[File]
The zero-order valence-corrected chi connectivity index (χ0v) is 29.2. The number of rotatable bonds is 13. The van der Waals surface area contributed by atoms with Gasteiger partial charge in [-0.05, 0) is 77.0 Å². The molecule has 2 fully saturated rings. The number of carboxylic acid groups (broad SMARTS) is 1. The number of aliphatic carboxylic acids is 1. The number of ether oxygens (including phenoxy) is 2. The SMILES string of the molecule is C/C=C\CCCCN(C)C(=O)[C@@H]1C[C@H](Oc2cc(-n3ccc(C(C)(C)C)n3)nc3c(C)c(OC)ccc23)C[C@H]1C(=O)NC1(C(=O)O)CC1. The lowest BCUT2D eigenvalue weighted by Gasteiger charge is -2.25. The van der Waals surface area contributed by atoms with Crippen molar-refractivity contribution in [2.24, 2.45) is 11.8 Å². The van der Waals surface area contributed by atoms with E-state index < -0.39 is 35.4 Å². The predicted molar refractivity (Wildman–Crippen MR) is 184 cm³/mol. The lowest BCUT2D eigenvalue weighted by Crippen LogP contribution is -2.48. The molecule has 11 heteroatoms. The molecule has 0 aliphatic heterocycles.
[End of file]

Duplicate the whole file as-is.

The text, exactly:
The zero-order valence-corrected chi connectivity index (χ0v) is 29.2. The number of rotatable bonds is 13. The van der Waals surface area contributed by atoms with Gasteiger partial charge in [-0.05, 0) is 77.0 Å². The molecule has 2 fully saturated rings. The number of carboxylic acid groups (broad SMARTS) is 1. The number of aliphatic carboxylic acids is 1. The number of ether oxygens (including phenoxy) is 2. The SMILES string of the molecule is C/C=C\CCCCN(C)C(=O)[C@@H]1C[C@H](Oc2cc(-n3ccc(C(C)(C)C)n3)nc3c(C)c(OC)ccc23)C[C@H]1C(=O)NC1(C(=O)O)CC1. The lowest BCUT2D eigenvalue weighted by Gasteiger charge is -2.25. The van der Waals surface area contributed by atoms with Crippen molar-refractivity contribution in [2.24, 2.45) is 11.8 Å². The van der Waals surface area contributed by atoms with E-state index < -0.39 is 35.4 Å². The predicted molar refractivity (Wildman–Crippen MR) is 184 cm³/mol. The lowest BCUT2D eigenvalue weighted by Crippen LogP contribution is -2.48. The molecule has 11 heteroatoms. The molecule has 0 aliphatic heterocycles.